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The Labor Force Participation of Older Americans in 1900: Further Results

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  • Margo Robert A.

Abstract

Data from the public use sample of the 1900 census are used to study the proper labor force classification of older male Americans experiencing 6 months or more of unemployment in the previous year ("long-term unemployed"). In terms of their personal characteristics, the long-term unemployed were similar in many respects to persons with a gainful occupation. Because the probability of re-employment, conditional on unemployment, appears to have declined with age, the probability of experiencing long-term unemployment rose as persons aged. Census data are consistent with the view that the older an individual was upon entering the status of long-term unemployment, the greater the likelihood the person would leave the labor force in a short period of time. I conclude, however, that this is insufficient reason to exclude the long-term unemployed from the count of gainful workers in 1900, as has recently been advocated.
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  • Margo Robert A., 1993. "The Labor Force Participation of Older Americans in 1900: Further Results," Explorations in Economic History, Elsevier, vol. 30(4), pages 409-423, October.
  • Handle: RePEc:eee:exehis:v:30:y:1993:i:4:p:409-423
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    References listed on IDEAS

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    1. Margo, Robert A., 1990. "The incidence and duration of unemployment : Some long-term comparisons," Economics Letters, Elsevier, vol. 32(3), pages 217-220, March.
    2. Flinn, Christopher J & Heckman, James J, 1983. "Are Unemployment and Out of the Labor Force Behaviorally Distinct Labor Force States?," Journal of Labor Economics, University of Chicago Press, vol. 1(1), pages 28-42, January.
    3. Thomas S. Coleman, 1989. "Unemployment Behavior: Evidence from the CPS Work Experience Survey," Journal of Human Resources, University of Wisconsin Press, vol. 24(1), pages 1-38.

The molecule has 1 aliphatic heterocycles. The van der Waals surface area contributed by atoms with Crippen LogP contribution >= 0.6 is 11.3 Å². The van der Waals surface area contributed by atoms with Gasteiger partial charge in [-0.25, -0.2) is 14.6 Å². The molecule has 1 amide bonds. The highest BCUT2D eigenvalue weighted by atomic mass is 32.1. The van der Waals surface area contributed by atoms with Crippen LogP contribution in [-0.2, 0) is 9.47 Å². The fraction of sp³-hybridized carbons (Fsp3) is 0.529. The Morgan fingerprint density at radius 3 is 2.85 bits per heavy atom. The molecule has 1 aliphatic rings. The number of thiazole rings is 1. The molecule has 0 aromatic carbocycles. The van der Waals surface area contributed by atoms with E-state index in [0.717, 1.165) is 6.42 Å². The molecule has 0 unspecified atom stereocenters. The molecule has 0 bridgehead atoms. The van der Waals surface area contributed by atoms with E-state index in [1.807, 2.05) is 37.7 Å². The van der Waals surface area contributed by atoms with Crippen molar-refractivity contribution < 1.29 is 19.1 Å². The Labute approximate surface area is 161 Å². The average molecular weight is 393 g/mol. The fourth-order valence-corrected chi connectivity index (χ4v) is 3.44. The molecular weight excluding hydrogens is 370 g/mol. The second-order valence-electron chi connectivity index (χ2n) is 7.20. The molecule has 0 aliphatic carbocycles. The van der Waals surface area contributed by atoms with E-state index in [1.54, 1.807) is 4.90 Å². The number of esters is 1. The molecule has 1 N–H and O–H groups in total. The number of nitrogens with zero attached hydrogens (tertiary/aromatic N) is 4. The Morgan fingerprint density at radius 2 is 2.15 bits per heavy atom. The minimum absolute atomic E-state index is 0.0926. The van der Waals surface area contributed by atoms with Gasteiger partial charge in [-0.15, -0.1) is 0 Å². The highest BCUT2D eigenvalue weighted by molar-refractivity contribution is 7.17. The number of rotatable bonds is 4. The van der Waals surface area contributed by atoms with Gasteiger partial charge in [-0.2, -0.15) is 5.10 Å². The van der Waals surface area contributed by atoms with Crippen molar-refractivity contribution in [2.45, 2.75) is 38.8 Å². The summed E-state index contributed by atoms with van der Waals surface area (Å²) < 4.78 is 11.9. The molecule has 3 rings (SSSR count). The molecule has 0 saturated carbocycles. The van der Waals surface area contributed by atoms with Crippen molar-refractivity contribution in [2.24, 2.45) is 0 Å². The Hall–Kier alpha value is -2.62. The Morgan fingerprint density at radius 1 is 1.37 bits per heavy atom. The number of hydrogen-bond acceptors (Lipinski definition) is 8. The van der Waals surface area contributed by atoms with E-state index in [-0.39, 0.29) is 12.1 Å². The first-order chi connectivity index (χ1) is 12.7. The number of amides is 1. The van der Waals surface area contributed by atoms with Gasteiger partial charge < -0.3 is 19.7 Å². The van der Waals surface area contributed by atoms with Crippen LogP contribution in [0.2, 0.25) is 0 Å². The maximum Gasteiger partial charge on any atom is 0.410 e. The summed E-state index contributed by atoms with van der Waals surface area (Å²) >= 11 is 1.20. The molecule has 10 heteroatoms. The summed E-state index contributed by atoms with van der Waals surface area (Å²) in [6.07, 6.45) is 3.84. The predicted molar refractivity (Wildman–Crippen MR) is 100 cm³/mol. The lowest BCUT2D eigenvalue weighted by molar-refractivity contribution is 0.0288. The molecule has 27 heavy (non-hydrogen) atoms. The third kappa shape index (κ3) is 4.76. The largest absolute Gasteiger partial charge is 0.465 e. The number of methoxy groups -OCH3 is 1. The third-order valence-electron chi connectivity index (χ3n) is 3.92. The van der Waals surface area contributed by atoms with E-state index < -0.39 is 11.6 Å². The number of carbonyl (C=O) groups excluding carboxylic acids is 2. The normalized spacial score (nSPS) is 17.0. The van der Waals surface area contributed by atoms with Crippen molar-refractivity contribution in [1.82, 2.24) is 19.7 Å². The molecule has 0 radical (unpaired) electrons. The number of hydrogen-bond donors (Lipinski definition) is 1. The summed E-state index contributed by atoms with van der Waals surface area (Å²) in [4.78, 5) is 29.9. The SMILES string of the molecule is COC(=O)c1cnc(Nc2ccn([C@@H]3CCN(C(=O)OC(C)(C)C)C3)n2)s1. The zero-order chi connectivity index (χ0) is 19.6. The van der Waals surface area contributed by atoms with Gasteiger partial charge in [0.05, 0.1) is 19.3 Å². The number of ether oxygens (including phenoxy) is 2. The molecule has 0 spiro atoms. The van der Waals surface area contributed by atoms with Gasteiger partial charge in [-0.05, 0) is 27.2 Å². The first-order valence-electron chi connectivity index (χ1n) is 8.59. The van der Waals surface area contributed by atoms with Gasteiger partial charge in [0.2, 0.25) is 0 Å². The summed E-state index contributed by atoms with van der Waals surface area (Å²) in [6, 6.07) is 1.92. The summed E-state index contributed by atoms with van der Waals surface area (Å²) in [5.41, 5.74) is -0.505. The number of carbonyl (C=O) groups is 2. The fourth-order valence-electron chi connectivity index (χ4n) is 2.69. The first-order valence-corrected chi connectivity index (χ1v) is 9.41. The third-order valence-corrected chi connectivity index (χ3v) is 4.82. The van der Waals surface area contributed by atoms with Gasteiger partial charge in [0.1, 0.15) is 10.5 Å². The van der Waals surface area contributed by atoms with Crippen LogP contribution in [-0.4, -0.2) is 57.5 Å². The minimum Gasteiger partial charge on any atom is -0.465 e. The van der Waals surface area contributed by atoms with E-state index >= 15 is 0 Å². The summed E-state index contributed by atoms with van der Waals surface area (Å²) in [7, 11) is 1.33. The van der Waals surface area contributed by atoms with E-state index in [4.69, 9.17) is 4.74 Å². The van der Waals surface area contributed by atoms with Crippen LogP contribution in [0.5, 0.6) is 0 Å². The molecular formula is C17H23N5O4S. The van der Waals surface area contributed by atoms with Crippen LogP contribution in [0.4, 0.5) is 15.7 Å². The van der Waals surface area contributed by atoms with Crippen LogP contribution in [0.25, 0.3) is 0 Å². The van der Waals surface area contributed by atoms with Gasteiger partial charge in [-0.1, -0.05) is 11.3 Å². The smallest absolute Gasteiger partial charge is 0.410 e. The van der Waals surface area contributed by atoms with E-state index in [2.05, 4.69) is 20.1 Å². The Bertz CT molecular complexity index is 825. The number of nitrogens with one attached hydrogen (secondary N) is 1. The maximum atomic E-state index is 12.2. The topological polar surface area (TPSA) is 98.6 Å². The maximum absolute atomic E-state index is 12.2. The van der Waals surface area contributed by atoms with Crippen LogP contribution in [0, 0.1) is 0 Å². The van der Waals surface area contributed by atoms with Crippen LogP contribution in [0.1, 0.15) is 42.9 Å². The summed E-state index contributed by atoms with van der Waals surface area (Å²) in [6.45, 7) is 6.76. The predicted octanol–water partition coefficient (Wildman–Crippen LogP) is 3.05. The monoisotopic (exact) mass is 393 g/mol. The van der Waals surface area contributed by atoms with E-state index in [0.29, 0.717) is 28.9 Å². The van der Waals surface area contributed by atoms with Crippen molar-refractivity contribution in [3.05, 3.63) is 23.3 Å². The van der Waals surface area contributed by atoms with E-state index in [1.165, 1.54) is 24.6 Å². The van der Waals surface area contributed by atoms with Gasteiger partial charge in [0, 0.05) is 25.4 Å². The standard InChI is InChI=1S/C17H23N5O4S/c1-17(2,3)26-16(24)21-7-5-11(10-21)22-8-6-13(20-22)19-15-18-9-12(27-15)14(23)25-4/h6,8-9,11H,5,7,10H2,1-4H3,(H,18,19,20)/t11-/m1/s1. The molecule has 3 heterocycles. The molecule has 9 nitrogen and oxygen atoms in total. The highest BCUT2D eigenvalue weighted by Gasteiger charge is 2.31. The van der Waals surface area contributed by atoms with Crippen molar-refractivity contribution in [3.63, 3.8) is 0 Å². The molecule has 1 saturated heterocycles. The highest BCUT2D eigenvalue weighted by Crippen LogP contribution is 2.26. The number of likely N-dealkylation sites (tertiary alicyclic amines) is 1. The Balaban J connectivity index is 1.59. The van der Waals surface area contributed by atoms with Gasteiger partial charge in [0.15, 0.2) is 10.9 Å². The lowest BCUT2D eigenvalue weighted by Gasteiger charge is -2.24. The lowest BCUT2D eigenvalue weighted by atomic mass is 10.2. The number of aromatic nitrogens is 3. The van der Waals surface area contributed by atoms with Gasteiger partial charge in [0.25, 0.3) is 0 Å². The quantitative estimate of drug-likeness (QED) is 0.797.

4. Moen, Jon, 1987. "The Labor of Older Men: A Comment," The Journal of Economic History, Cambridge University Press, vol. 47(03), pages 761-767, September.
    5. Joseph F. Quinn & Richard V. Burkhauser & Daniel A. Myers, 1990. "Passing the Torch: The Influence of Economic Incentives on Work and Retirement," Books from Upjohn Press, W.E. Upjohn Institute for Employment Research, number pt, November.
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    Cited by:

    1. Costa, Dora L., 1996. "Health and Labor Force Participation of Older Men, 1900–1991," The Journal of Economic History, Cambridge University Press, vol. 56(01), pages 62-89, March.
    2. Lee, Chulhee, 1999. "Farm Value and Retirement of Farm Owners in Early-Twentieth-Century America," Explorations in Economic History, Elsevier, vol. 36(4), pages 387-408, October.
    3. Chulhee Lee, 2009. "Technological Changes and Employment of Older Manufacturing Workers in Early Twentieth Century America," NBER Working Papers 14746, National Bureau of Economic Research, Inc.
    4. Chen Song & Louis Nguyen, 2003. "The Effect of Hernias on the Labor Force Participation of Union Army Veterans," NBER Chapters,in: Health and Labor Force Participation over the Life Cycle: Evidence from the Past, pages 253-310 National Bureau of Economic Research, Inc.

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